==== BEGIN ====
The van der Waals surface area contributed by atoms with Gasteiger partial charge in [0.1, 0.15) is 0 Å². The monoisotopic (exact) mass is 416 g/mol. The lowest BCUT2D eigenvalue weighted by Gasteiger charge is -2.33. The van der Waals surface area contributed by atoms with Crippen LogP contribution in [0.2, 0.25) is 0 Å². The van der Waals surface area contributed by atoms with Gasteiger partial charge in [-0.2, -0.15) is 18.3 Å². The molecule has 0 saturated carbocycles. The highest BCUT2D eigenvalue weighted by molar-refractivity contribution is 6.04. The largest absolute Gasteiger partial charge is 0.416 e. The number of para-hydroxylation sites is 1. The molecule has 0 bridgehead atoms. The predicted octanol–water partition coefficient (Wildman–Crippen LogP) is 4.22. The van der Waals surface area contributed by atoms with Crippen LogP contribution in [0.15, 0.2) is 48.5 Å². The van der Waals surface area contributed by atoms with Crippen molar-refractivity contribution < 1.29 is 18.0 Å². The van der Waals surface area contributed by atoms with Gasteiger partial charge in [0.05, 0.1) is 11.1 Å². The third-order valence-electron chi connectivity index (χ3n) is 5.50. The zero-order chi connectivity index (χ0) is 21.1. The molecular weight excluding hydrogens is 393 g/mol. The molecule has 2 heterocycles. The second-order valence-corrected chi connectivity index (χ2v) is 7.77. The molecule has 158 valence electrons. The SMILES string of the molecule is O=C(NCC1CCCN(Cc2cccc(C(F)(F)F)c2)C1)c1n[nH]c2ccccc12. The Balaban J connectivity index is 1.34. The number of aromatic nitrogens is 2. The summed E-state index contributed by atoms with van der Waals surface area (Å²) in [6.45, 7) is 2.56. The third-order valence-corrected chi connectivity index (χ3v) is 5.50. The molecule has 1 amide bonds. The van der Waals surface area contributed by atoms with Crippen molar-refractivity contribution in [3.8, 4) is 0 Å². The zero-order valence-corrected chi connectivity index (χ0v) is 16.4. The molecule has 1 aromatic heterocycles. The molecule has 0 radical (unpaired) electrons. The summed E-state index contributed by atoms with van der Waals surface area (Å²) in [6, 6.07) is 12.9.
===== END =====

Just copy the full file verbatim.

The van der Waals surface area contributed by atoms with Gasteiger partial charge in [0.1, 0.15) is 0 Å². The monoisotopic (exact) mass is 416 g/mol. The lowest BCUT2D eigenvalue weighted by Gasteiger charge is -2.33. The van der Waals surface area contributed by atoms with Crippen LogP contribution in [0.2, 0.25) is 0 Å². The van der Waals surface area contributed by atoms with Gasteiger partial charge in [-0.2, -0.15) is 18.3 Å². The molecule has 0 saturated carbocycles. The highest BCUT2D eigenvalue weighted by molar-refractivity contribution is 6.04. The largest absolute Gasteiger partial charge is 0.416 e. The number of para-hydroxylation sites is 1. The molecule has 0 bridgehead atoms. The predicted octanol–water partition coefficient (Wildman–Crippen LogP) is 4.22. The van der Waals surface area contributed by atoms with Crippen LogP contribution in [0.15, 0.2) is 48.5 Å². The van der Waals surface area contributed by atoms with Crippen molar-refractivity contribution < 1.29 is 18.0 Å². The van der Waals surface area contributed by atoms with Gasteiger partial charge in [0.05, 0.1) is 11.1 Å². The third-order valence-electron chi connectivity index (χ3n) is 5.50. The zero-order chi connectivity index (χ0) is 21.1. The molecular weight excluding hydrogens is 393 g/mol. The molecule has 2 heterocycles. The second-order valence-corrected chi connectivity index (χ2v) is 7.77. The molecule has 158 valence electrons. The SMILES string of the molecule is O=C(NCC1CCCN(Cc2cccc(C(F)(F)F)c2)C1)c1n[nH]c2ccccc12. The Balaban J connectivity index is 1.34. The number of aromatic nitrogens is 2. The summed E-state index contributed by atoms with van der Waals surface area (Å²) in [6.45, 7) is 2.56. The third-order valence-corrected chi connectivity index (χ3v) is 5.50. The molecule has 1 amide bonds. The van der Waals surface area contributed by atoms with Crippen molar-refractivity contribution in [3.8, 4) is 0 Å². The zero-order valence-corrected chi connectivity index (χ0v) is 16.4. The molecule has 1 aromatic heterocycles. The molecule has 0 radical (unpaired) electrons. The summed E-state index contributed by atoms with van der Waals surface area (Å²) in [6, 6.07) is 12.9.